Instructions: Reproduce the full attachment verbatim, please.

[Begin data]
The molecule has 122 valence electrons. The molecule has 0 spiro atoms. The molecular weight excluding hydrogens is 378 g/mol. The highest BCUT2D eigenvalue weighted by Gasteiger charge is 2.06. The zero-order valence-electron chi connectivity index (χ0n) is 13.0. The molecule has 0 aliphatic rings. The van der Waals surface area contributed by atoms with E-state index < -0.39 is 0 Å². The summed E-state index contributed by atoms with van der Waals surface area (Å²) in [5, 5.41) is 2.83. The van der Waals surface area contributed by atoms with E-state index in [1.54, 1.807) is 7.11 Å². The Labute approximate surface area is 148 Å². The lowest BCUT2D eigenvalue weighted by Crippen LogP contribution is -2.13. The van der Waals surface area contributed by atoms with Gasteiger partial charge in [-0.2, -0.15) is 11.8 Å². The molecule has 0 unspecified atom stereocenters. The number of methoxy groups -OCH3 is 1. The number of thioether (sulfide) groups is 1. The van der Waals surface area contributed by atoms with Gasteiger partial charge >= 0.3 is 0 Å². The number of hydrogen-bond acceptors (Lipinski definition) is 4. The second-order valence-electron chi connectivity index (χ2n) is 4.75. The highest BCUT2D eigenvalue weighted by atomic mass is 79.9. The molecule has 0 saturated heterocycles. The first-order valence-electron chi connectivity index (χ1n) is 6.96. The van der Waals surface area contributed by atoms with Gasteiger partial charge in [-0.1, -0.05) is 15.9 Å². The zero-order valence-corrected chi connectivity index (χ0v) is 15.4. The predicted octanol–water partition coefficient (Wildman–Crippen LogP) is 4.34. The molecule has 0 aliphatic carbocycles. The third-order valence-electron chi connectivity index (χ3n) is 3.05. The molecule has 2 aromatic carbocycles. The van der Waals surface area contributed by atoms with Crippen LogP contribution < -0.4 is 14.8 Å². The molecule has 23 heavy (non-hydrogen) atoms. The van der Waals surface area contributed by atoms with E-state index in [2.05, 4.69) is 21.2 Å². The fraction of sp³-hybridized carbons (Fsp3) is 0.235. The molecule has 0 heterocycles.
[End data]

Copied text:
The molecule has 122 valence electrons. The molecule has 0 spiro atoms. The molecular weight excluding hydrogens is 378 g/mol. The highest BCUT2D eigenvalue weighted by Gasteiger charge is 2.06. The zero-order valence-electron chi connectivity index (χ0n) is 13.0. The molecule has 0 aliphatic rings. The van der Waals surface area contributed by atoms with E-state index < -0.39 is 0 Å². The summed E-state index contributed by atoms with van der Waals surface area (Å²) in [5, 5.41) is 2.83. The van der Waals surface area contributed by atoms with E-state index in [1.54, 1.807) is 7.11 Å². The Labute approximate surface area is 148 Å². The lowest BCUT2D eigenvalue weighted by Crippen LogP contribution is -2.13. The van der Waals surface area contributed by atoms with Gasteiger partial charge in [-0.2, -0.15) is 11.8 Å². The molecule has 0 unspecified atom stereocenters. The number of methoxy groups -OCH3 is 1. The number of thioether (sulfide) groups is 1. The van der Waals surface area contributed by atoms with Gasteiger partial charge >= 0.3 is 0 Å². The number of hydrogen-bond acceptors (Lipinski definition) is 4. The second-order valence-electron chi connectivity index (χ2n) is 4.75. The highest BCUT2D eigenvalue weighted by atomic mass is 79.9. The molecule has 0 saturated heterocycles. The first-order valence-electron chi connectivity index (χ1n) is 6.96. The van der Waals surface area contributed by atoms with Gasteiger partial charge in [-0.1, -0.05) is 15.9 Å². The zero-order valence-corrected chi connectivity index (χ0v) is 15.4. The predicted octanol–water partition coefficient (Wildman–Crippen LogP) is 4.34. The molecule has 0 aliphatic carbocycles. The third-order valence-electron chi connectivity index (χ3n) is 3.05. The molecule has 2 aromatic carbocycles. The van der Waals surface area contributed by atoms with Crippen LogP contribution < -0.4 is 14.8 Å². The molecule has 23 heavy (non-hydrogen) atoms. The van der Waals surface area contributed by atoms with E-state index in [2.05, 4.69) is 21.2 Å². The fraction of sp³-hybridized carbons (Fsp3) is 0.235. The molecule has 0 heterocycles.